The Writing Requirement: Writing to Learn (WL) and Learning to Write (LW)
All students must take three courses designated as LW, WL, or LW-WL. The premise of our approach to this all-college writing requirement is that the relationship between learning and writing varies by context—different disciplines, courses, teachers, students, and assignments. We want to encourage flexibility, creativity, and diversity in our recognition of the "site-specific" range of appropriate and effective writing methods and outcomes. We also need to work together to provide our students with a shared realization of excellence in writing instruction. Here are a few brief suggestions:
- Talk with other members in your department or program about the place of writing in your curriculum. What do student writers need to know about writing in your courses? How can writing serve your other learning objectives? Is there a developmental sequence from introductory courses to senior seminars? What kinds of writing should they do? Every department should be able to convey to itself and others what writing students do, how they do it, and why.
- It is important that students know that your course is a writing-designated course—and why. Please include in your syllabus a statement about how and why you intend to use writing so that students are more aware of the role of writing in your courses; this will make them better writers and learners.
- About Learning to Write: LW courses give regular and substantial attention to the process and elements of effective writing. These courses should have a variety of writing-related activities and assignments that focus on helping students to improve their writing skills generally and / or their understanding of the writing conventions in a particular discipline or genre. Some ideas about best practices:
- Give a range of writing assignments throughout the semester for a good mix of diversity and recursivity. Writing practice should be iterative without becoming repetitive.
- Integrate the steps of writing process into your classroom activities and assignments—invention, drafting, revision, and editing.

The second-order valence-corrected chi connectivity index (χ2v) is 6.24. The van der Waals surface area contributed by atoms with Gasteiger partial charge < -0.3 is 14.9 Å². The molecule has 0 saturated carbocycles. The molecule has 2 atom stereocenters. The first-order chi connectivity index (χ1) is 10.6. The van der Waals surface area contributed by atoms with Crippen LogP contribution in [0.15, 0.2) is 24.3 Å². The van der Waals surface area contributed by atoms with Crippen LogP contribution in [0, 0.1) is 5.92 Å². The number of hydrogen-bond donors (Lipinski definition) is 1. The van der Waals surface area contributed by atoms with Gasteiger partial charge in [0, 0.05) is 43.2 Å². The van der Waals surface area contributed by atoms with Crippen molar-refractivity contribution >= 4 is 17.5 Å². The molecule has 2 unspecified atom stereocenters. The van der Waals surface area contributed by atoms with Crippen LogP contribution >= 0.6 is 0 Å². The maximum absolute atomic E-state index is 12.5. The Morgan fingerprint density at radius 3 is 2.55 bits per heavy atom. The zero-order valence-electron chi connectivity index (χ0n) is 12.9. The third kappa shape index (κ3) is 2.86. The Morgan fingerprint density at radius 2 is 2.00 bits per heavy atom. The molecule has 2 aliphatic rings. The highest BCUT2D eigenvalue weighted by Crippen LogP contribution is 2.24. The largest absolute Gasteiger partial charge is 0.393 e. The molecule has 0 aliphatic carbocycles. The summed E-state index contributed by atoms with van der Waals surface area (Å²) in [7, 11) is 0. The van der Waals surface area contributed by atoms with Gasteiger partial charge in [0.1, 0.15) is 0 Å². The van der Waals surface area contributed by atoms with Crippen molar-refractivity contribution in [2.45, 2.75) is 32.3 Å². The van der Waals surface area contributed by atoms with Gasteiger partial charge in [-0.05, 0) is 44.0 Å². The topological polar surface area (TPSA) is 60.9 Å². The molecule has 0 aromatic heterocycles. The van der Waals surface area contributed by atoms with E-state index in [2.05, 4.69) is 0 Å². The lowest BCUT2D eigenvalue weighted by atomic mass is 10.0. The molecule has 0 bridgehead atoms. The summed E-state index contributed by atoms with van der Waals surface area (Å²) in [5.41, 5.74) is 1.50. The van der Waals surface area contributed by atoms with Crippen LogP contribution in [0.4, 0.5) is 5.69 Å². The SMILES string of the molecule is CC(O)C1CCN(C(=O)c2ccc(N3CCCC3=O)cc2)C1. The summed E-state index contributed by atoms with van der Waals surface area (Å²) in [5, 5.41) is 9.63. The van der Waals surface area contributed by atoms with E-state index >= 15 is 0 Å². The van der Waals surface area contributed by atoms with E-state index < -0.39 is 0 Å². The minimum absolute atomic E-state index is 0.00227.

- Identify and address key elements of effective writing, such as writing with a sense of purpose and audience, organization and development, evidence and use of sources, and the mechanics of punctuation, grammar, and usage.
- Identify and address a range of rhetorical modes or patterns of development in your writing assignments, such as summary, synthesis, analysis, evaluation, and persuasion. In other words, help students write with a sense of purpose by giving them a menu of purposes, as well as methods for achieving them.
- Encourage a metacognitive approach to writing—provide students with opportunities to reflect on their writing processes, as well as to contextualize those experiences; for example, address how discipline-specific aspects of your assignments fit into a larger picture of good writing practices more generally.
- Design writing assignments that are clear about objectives and criteria, in terms of the assignment in particular and the larger learning outcomes of the course. Focus and context are important.
- About Writing to Learn: WL courses involve regular and substantial writing for a variety of purposes. While writing is a significant part of all of these courses, the instructor determines how writing can serve a particular set of specified learning objectives. Some ideas about best practices:
- In composition pedagogy, writing to learn refers specifically to writing activities and assignments that tend to be brief, informal, and ungraded. They are tools to facilitate learning and thinking—not necessarily to communicate with somebody else in a finished way. They tend to involve things like journals, in-class writing, pre-writing exercises, and drafts. Consider making this approach to writing and learning a part of your pedagogy. See a helpful WAC site for more ideas about and examples of informal WL writing.
- While WL courses can vary in their approach, we don't want them to refer simply to any course in which writing happens. Our current language suggests that students in these courses use writing to construct and express ideas, as well as to engage those of others, which probably describes most writing. However, the guidelines also call for the "regular" and "conspicuous" place of writing in these courses. In this sense, all of the suggestions for LW can be useful in WL courses as well.
The key difference between the two designations is that WL courses don't necessarily commit themselves as much to explicit and extensive attention to the writing process itself or to the elements of effective writing, but ought to focus on and articulate more fully how writing serves other learning goals in your subject area. It therefore makes sense to give extra attention in your syllabus and particular assignments to identifying how writing serves specified learning objectives in your course.